Designing reading


A neighbor stopped me on the street just now to ask what she and her nephew should be reading together. “he’s six but he reads like an eight year old,” she said, “and he’s growing up fast. But he likes classic books. We’re reading Winnie-the-Pooh together right now, and he’s noticing that Christopher Robin is growing up.”

“Natalie Babbitt,” I said. “Tuck Everlasting and Goody Hall. The Devil’s Storybook and the Search for Delicious.”

“What else?” she said. “Would you make me a list?”

“Sure,” I replied. “E.B. White: Stuart Little and the Trumpet of the Swan. Or what about Charlotte’s Web or The Cricket in Times Square?”

“Make me a list,” she insisted, and we said our farewells.

What would you put on the list? It’s harder than you might think. A lot of material I see today dumbs things down for kids, or underplays their potential, or limits their options for the future. How many kids are going to take up archery because of the Hunger Games? (I’d put Little Brother on the list, but I’m perverse like that — the book contains a how-to chapter between each chapter of the story on how to subvert authorities and digital networks. Maybe that is part of what we should teach? But I digress. ) in any case, It’s not a challenge many kids can solve on their own. What stories encourage kids to be great thinkers and leaders, and tells them the stories of cunning, pluck, bravery and independent thought, as well as engineering and know how that will help them succeed in this apocalypse recession we’re apparently planning to continue through the next four to six years at least?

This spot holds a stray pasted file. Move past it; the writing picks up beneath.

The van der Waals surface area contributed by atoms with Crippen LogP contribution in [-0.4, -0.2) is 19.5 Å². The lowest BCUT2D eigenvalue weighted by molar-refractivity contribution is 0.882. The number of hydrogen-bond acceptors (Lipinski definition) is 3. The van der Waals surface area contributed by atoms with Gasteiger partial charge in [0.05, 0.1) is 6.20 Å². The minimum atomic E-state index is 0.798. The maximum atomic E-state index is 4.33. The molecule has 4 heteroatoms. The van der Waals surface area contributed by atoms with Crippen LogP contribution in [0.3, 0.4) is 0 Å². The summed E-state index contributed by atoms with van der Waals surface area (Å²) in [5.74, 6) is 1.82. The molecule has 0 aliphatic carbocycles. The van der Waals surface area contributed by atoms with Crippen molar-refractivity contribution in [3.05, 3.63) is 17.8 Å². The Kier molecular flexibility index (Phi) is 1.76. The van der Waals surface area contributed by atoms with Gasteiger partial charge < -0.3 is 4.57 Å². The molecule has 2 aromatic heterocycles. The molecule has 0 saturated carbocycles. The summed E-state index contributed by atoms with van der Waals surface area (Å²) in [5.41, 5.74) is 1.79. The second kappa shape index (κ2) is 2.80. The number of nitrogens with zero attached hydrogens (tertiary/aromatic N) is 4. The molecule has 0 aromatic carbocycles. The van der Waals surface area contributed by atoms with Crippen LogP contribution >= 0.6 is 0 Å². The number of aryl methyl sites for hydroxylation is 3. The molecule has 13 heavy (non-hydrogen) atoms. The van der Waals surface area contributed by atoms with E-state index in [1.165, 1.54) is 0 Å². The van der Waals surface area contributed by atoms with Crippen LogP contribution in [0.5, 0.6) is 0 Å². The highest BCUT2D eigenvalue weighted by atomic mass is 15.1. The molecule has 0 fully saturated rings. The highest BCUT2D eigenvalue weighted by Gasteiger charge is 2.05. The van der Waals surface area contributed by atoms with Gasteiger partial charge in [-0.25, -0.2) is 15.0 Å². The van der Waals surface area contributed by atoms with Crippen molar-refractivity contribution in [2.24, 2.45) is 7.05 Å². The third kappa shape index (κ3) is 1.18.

Taiji day 50: work the subroutines

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In my taiji form, there are six or eight basic sub-routines. I think of them as the core elements of the practice. Each of these subroutines contains six or eight postures or positions, and the idea is to flow from one routine to the next smoothly. Passing from one routine to the next is like walking through a door. You’re never quite sure what’s going to happen on the other side, but you can’t be sure without opening up and walking through.

One of the subroutines sequences goes like this:

  • roll back
  • press
  • push
  • single whip

This pattern of four moves appears seven or eight times in the whole sequence, beginning to end, so it’s a good thing to practice, to make sure you get it right. No other sequence repeats so frequently. You want to practice those more frequently? Guess what? Every one of those other routines begins with a single whip and ends with a roll back. Break the work into subroutines,cod the subroutines, practice the common transitions, and keep doing it. The most common patterns are the most instinctive… but you have to practice them consciously, just like everything else, to find them instructive.